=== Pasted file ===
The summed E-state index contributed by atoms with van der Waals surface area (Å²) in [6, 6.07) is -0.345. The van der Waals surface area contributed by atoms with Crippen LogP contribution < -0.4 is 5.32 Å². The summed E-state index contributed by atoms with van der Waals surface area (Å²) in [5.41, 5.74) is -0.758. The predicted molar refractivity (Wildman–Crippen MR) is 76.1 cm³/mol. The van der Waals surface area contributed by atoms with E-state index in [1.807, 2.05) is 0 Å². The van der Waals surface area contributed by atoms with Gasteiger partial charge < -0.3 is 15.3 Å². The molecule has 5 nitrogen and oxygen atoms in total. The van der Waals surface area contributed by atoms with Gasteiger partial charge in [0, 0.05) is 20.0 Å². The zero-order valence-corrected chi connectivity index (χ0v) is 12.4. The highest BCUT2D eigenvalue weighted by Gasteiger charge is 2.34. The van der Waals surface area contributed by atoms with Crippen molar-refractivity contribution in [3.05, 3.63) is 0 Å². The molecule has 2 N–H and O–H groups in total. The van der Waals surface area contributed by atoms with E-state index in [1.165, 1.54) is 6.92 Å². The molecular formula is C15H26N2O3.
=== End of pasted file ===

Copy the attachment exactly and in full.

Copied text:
The summed E-state index contributed by atoms with van der Waals surface area (Å²) in [6, 6.07) is -0.345. The van der Waals surface area contributed by atoms with Crippen LogP contribution < -0.4 is 5.32 Å². The summed E-state index contributed by atoms with van der Waals surface area (Å²) in [5.41, 5.74) is -0.758. The predicted molar refractivity (Wildman–Crippen MR) is 76.1 cm³/mol. The van der Waals surface area contributed by atoms with E-state index in [1.807, 2.05) is 0 Å². The van der Waals surface area contributed by atoms with Gasteiger partial charge < -0.3 is 15.3 Å². The molecule has 5 nitrogen and oxygen atoms in total. The van der Waals surface area contributed by atoms with Gasteiger partial charge in [0, 0.05) is 20.0 Å². The zero-order valence-corrected chi connectivity index (χ0v) is 12.4. The highest BCUT2D eigenvalue weighted by Gasteiger charge is 2.34. The van der Waals surface area contributed by atoms with Crippen molar-refractivity contribution in [3.05, 3.63) is 0 Å². The molecule has 2 N–H and O–H groups in total. The van der Waals surface area contributed by atoms with E-state index in [1.165, 1.54) is 6.92 Å². The molecular formula is C15H26N2O3.